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The inflatable car: XP's Mini Utility Vehicle prototype benefits from a perfect economical storm.

San Francisco-based XP Vehicles Inc. (XP) has more than 12 years of development work invested into the Mini Utility Vehicle (MUV) electric car prototype. Changes in technology, the current political environment, competitor blockades, regulations, oil prices and consumer demand have created a perfect storm that has poised XP's inexpensive electric vehicle to not only become a specialty market solution, but also penetrate the market with an entirely new car company, something that has rarely happened in the past 50 years.

"These are circumstances that I don't think anybody on earth saw coming," says Scott Redmond, chairman of XP Vehicles. "Nobody in our lifetime thought we would see one Detroit car company go out of business, much less most or all of them."

The Guts

Building a car takes many years and tens to hundreds of millions of dollars traditionally. XP is able to cut a lot of the costs and timeframe because its car has 70 percent less parts than a regular car, and the company is using novel materials that require simpler factory devices, and production and manufacturing processes that lower the cost to deploy.


XP's MUV does not consist of a a lot of internal componentry. In fact, most of it is air using XP's XPanelB[TM] technology pressure membranes. The seat is inflatable, the dashboard is inflatable, and the internal structure and carrying racks, are inflatable or a mesh suspension. Instead of requiring six-axis robots, XP uses radio frequency welders that look like giant waffle irons. The factory equipment is much less expensive, and the car simply has less parts to fail.

The motors are built into the rear wheels in most XP prototypes. The first cars to reach the market will have two rear hub motors and a motor controller, that's it. In future military and industrial versions, the car will feature a heavier duty dual motor rear axle motor.

The battery pack is capable of delivering around 125 miles per charge with four passengers, but is capable of reaching 300 miles with the continuous charge of an optional Auxiliary Power Unit (APU). The battery drawer array features racks that can be easily removed from the car and consumer-class batteries like those in ah iPhone. XP will give consumers the option of taking the battery drawers out of the car and up to your house, apartment or hotel on something similar to little Razor scooters or over your shoulder.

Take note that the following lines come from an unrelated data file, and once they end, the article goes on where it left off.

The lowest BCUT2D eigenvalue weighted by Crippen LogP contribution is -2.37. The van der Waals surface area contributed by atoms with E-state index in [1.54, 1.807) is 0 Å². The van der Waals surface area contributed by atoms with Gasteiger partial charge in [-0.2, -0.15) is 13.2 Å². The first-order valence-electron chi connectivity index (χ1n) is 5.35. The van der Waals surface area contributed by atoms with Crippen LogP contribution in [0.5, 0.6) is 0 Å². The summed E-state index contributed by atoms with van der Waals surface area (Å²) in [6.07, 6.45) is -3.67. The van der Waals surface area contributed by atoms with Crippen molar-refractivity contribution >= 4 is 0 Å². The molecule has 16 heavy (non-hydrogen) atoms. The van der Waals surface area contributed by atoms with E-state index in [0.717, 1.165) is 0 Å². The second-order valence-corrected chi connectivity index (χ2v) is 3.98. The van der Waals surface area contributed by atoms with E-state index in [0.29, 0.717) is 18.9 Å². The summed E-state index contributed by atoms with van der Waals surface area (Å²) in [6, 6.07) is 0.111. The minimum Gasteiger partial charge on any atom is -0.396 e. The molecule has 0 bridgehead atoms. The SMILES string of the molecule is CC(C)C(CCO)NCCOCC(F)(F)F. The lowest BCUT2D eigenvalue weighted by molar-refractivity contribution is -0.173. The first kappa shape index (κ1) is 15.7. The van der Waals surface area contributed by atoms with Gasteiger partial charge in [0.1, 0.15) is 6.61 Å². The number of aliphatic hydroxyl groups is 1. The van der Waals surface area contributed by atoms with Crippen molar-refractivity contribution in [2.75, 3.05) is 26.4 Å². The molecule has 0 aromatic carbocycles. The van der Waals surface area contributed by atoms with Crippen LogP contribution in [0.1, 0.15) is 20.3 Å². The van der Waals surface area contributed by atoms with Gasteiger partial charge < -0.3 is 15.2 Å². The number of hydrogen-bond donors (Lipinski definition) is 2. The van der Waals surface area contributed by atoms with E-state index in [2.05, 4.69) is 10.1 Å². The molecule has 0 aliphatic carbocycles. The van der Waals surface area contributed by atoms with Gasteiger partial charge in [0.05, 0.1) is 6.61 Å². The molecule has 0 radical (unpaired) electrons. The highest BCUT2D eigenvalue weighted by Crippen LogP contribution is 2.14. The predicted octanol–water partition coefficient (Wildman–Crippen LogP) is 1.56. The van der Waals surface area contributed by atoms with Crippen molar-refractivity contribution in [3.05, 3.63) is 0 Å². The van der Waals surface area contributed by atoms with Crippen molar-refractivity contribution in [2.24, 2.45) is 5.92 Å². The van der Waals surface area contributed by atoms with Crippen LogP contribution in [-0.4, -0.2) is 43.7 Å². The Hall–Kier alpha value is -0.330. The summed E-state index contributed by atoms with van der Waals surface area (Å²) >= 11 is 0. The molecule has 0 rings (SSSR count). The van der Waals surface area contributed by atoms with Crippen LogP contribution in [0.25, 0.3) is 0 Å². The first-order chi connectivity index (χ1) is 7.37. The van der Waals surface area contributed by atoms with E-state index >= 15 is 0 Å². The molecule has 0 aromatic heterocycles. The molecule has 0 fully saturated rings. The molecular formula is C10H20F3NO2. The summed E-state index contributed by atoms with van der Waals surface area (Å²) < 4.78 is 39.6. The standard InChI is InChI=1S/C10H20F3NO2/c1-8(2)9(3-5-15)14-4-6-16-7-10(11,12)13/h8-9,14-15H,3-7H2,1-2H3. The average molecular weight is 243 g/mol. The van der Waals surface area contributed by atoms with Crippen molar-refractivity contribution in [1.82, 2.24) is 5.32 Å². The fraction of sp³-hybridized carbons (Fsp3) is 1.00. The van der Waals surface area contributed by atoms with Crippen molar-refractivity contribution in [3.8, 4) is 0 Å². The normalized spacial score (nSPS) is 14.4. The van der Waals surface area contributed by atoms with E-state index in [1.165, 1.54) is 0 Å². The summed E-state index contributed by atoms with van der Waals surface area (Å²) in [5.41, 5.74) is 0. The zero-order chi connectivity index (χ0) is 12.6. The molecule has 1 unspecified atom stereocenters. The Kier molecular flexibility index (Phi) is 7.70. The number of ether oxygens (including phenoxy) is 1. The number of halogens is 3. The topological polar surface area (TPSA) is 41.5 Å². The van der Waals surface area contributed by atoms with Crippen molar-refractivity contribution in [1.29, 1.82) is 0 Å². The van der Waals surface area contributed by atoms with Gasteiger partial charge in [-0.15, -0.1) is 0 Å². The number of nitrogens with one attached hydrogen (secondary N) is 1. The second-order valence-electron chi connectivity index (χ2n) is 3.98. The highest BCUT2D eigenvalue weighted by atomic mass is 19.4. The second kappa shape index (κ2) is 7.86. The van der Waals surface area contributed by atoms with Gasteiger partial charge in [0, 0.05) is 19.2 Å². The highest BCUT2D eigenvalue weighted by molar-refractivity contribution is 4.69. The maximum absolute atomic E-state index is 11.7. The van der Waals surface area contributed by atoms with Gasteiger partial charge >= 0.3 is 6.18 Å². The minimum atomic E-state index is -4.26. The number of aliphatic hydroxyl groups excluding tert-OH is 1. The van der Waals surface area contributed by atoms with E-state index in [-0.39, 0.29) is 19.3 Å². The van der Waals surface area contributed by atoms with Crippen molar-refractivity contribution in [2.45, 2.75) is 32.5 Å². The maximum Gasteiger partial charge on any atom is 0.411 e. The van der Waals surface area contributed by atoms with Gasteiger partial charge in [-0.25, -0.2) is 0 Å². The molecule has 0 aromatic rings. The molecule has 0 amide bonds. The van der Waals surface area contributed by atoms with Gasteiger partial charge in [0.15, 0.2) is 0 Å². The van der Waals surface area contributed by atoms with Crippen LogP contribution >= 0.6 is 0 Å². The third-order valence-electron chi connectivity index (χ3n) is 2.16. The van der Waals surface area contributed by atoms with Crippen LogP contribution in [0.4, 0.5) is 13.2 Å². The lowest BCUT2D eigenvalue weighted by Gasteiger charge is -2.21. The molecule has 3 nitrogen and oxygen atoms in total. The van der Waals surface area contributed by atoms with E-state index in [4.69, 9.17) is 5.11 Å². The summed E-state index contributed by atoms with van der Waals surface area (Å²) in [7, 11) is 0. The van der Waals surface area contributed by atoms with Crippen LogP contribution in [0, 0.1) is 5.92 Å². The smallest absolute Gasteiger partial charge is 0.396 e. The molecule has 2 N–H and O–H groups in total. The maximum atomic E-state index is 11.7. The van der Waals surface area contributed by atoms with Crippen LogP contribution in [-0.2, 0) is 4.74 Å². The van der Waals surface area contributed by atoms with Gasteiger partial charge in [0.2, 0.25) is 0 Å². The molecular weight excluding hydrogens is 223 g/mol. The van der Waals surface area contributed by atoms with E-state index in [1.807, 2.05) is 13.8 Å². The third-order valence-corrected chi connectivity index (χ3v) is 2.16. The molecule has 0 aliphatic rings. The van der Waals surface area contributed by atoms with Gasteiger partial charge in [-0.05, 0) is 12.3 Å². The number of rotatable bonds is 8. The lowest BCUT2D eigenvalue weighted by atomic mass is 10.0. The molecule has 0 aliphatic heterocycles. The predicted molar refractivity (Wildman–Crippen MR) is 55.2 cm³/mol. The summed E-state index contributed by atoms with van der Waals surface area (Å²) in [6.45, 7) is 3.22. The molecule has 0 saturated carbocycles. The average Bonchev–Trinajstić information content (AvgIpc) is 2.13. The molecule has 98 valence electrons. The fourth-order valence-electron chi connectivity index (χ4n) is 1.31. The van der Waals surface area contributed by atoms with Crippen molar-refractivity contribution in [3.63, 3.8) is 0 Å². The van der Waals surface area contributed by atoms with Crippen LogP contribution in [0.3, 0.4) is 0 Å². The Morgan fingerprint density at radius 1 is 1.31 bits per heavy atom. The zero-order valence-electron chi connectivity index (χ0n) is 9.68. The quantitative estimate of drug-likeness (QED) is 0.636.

"What we've discovered is that the insurance industry is not going to let electric cars run extension chords all over the place because you trip and fall," says Redmond. "Also, the age bracket that we're targeting appears to not be able to afford a house. The housing market financing is so bad that [our customers] are not going to have ah easy manner to plug their cars in."

XP is targeting younger first-buyer demographics in the 29- to 32-year-old bracket. Competing electric car companies are aiming for ah older demographic with a higher sticker price, while XP is aiming for the broad mainstream which, according to the census bureau, will be in that age range in two to three years as the cars ready to ship in volume.

To extend the car to unlimited range, customers will be able to add another pod in which a small, cheap sub-1k fuel cell with solid state chemical energy drawers. According to Redmond, hydrogen and chemical energy weigh many times less than batteries and go further in terms of distance.

When it comes to power electronics, XP's MUV doesn't have a transmission--it doesn't need one. The lean design only features energy storage motor controllers and hub motors.
PERFORMANCE                     Tesla        Volt          XP

Passengers                        2           5            4
Available Power (kWh)            137          16           20
Miles per Charge                 244          40          125
Type                          Electric      Hybrid      Electric